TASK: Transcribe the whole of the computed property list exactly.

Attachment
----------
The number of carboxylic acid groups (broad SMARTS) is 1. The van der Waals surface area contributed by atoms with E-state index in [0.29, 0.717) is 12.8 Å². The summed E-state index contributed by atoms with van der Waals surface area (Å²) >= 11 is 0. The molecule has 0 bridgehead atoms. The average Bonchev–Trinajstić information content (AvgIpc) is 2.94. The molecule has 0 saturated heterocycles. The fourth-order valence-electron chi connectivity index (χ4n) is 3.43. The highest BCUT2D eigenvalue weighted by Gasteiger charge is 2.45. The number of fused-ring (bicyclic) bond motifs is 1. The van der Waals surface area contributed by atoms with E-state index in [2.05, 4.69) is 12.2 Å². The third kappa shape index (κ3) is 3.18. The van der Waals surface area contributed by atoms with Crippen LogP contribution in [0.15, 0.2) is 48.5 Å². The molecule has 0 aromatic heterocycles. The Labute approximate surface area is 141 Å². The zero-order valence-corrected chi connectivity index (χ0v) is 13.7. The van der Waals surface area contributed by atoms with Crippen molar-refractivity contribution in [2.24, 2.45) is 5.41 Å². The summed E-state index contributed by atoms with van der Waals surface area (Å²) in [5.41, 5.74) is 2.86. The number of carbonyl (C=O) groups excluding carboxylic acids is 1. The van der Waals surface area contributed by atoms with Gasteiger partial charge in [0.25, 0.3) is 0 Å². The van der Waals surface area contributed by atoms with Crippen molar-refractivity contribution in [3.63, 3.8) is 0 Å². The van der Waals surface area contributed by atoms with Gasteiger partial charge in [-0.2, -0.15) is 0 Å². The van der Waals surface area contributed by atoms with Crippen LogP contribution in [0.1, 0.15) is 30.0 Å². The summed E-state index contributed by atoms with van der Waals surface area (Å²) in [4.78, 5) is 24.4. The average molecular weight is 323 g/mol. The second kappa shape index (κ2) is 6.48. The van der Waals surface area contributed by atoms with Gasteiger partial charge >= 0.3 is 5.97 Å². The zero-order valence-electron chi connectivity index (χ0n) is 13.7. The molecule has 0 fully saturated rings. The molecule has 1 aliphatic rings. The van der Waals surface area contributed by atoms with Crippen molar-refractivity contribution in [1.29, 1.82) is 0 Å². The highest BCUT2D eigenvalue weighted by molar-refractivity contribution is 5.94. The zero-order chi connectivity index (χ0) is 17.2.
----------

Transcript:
The number of carboxylic acid groups (broad SMARTS) is 1. The van der Waals surface area contributed by atoms with E-state index in [0.29, 0.717) is 12.8 Å². The summed E-state index contributed by atoms with van der Waals surface area (Å²) >= 11 is 0. The molecule has 0 bridgehead atoms. The average Bonchev–Trinajstić information content (AvgIpc) is 2.94. The molecule has 0 saturated heterocycles. The fourth-order valence-electron chi connectivity index (χ4n) is 3.43. The highest BCUT2D eigenvalue weighted by Gasteiger charge is 2.45. The number of fused-ring (bicyclic) bond motifs is 1. The van der Waals surface area contributed by atoms with E-state index in [2.05, 4.69) is 12.2 Å². The third kappa shape index (κ3) is 3.18. The van der Waals surface area contributed by atoms with Crippen LogP contribution in [0.15, 0.2) is 48.5 Å². The molecule has 0 aromatic heterocycles. The Labute approximate surface area is 141 Å². The zero-order valence-corrected chi connectivity index (χ0v) is 13.7. The van der Waals surface area contributed by atoms with Crippen molar-refractivity contribution in [2.24, 2.45) is 5.41 Å². The summed E-state index contributed by atoms with van der Waals surface area (Å²) in [5.41, 5.74) is 2.86. The number of carbonyl (C=O) groups excluding carboxylic acids is 1. The van der Waals surface area contributed by atoms with Gasteiger partial charge in [0.25, 0.3) is 0 Å². The van der Waals surface area contributed by atoms with Crippen molar-refractivity contribution in [3.63, 3.8) is 0 Å². The van der Waals surface area contributed by atoms with Gasteiger partial charge in [-0.2, -0.15) is 0 Å². The van der Waals surface area contributed by atoms with Crippen LogP contribution in [0.1, 0.15) is 30.0 Å². The summed E-state index contributed by atoms with van der Waals surface area (Å²) in [4.78, 5) is 24.4. The average molecular weight is 323 g/mol. The second kappa shape index (κ2) is 6.48. The van der Waals surface area contributed by atoms with Gasteiger partial charge >= 0.3 is 5.97 Å². The zero-order valence-electron chi connectivity index (χ0n) is 13.7. The molecule has 0 fully saturated rings. The molecule has 1 aliphatic rings. The van der Waals surface area contributed by atoms with Crippen molar-refractivity contribution in [1.29, 1.82) is 0 Å². The highest BCUT2D eigenvalue weighted by molar-refractivity contribution is 5.94. The zero-order chi connectivity index (χ0) is 17.2.